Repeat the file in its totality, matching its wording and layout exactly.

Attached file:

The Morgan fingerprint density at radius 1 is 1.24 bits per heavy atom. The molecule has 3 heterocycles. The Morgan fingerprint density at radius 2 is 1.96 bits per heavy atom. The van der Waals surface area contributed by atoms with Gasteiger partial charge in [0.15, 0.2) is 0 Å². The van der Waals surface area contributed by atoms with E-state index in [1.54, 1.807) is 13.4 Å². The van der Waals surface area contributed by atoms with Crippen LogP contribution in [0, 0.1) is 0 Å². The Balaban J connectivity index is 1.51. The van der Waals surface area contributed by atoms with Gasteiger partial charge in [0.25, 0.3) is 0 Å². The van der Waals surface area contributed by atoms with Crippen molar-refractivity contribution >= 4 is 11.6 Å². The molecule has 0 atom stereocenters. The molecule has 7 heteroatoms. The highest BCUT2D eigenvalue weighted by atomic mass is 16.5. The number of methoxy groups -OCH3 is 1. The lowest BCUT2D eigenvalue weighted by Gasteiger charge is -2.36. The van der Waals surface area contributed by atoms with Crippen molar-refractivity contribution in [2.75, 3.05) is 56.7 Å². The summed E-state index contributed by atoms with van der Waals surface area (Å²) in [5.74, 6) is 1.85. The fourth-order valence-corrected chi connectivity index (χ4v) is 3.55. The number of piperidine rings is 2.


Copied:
The Morgan fingerprint density at radius 1 is 1.24 bits per heavy atom. The molecule has 3 heterocycles. The Morgan fingerprint density at radius 2 is 1.96 bits per heavy atom. The van der Waals surface area contributed by atoms with Gasteiger partial charge in [0.15, 0.2) is 0 Å². The van der Waals surface area contributed by atoms with E-state index in [1.54, 1.807) is 13.4 Å². The van der Waals surface area contributed by atoms with Crippen LogP contribution in [0, 0.1) is 0 Å². The Balaban J connectivity index is 1.51. The van der Waals surface area contributed by atoms with Gasteiger partial charge in [0.25, 0.3) is 0 Å². The van der Waals surface area contributed by atoms with Crippen molar-refractivity contribution >= 4 is 11.6 Å². The molecule has 0 atom stereocenters. The molecule has 7 heteroatoms. The highest BCUT2D eigenvalue weighted by atomic mass is 16.5. The number of methoxy groups -OCH3 is 1. The lowest BCUT2D eigenvalue weighted by Gasteiger charge is -2.36. The van der Waals surface area contributed by atoms with Crippen molar-refractivity contribution in [2.75, 3.05) is 56.7 Å². The summed E-state index contributed by atoms with van der Waals surface area (Å²) in [5.74, 6) is 1.85. The fourth-order valence-corrected chi connectivity index (χ4v) is 3.55. The number of piperidine rings is 2.